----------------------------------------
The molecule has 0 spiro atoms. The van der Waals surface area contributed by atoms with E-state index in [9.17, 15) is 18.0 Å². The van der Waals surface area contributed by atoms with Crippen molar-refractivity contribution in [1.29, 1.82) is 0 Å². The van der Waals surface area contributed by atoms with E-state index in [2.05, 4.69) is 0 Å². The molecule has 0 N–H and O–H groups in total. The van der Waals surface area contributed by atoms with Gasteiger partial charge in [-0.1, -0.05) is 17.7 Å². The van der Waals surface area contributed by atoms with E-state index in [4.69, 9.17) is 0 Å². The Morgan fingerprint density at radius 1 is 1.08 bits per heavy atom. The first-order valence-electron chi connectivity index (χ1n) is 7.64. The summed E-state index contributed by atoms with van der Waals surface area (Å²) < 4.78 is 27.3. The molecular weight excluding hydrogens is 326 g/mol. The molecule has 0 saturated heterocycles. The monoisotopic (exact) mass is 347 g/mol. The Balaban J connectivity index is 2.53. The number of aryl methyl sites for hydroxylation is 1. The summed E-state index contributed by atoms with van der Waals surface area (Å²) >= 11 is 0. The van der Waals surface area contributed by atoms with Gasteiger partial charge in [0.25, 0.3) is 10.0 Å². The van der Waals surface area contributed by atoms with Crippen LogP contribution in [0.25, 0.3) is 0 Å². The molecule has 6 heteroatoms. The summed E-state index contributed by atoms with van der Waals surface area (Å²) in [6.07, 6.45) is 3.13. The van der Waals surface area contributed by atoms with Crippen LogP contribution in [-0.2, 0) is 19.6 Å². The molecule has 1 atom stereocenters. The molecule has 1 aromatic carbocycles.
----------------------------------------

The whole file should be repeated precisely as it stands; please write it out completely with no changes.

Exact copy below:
The molecule has 0 spiro atoms. The van der Waals surface area contributed by atoms with E-state index in [9.17, 15) is 18.0 Å². The van der Waals surface area contributed by atoms with Crippen molar-refractivity contribution in [1.29, 1.82) is 0 Å². The van der Waals surface area contributed by atoms with E-state index in [2.05, 4.69) is 0 Å². The molecule has 0 N–H and O–H groups in total. The van der Waals surface area contributed by atoms with Gasteiger partial charge in [-0.1, -0.05) is 17.7 Å². The van der Waals surface area contributed by atoms with E-state index in [4.69, 9.17) is 0 Å². The Morgan fingerprint density at radius 1 is 1.08 bits per heavy atom. The first-order valence-electron chi connectivity index (χ1n) is 7.64. The summed E-state index contributed by atoms with van der Waals surface area (Å²) < 4.78 is 27.3. The molecular weight excluding hydrogens is 326 g/mol. The molecule has 0 saturated heterocycles. The monoisotopic (exact) mass is 347 g/mol. The Balaban J connectivity index is 2.53. The number of aryl methyl sites for hydroxylation is 1. The summed E-state index contributed by atoms with van der Waals surface area (Å²) >= 11 is 0. The van der Waals surface area contributed by atoms with Gasteiger partial charge in [0.25, 0.3) is 10.0 Å². The van der Waals surface area contributed by atoms with Crippen LogP contribution in [0.25, 0.3) is 0 Å². The molecule has 6 heteroatoms. The summed E-state index contributed by atoms with van der Waals surface area (Å²) in [6.07, 6.45) is 3.13. The van der Waals surface area contributed by atoms with Crippen LogP contribution in [-0.2, 0) is 19.6 Å². The molecule has 1 atom stereocenters. The molecule has 1 aromatic carbocycles.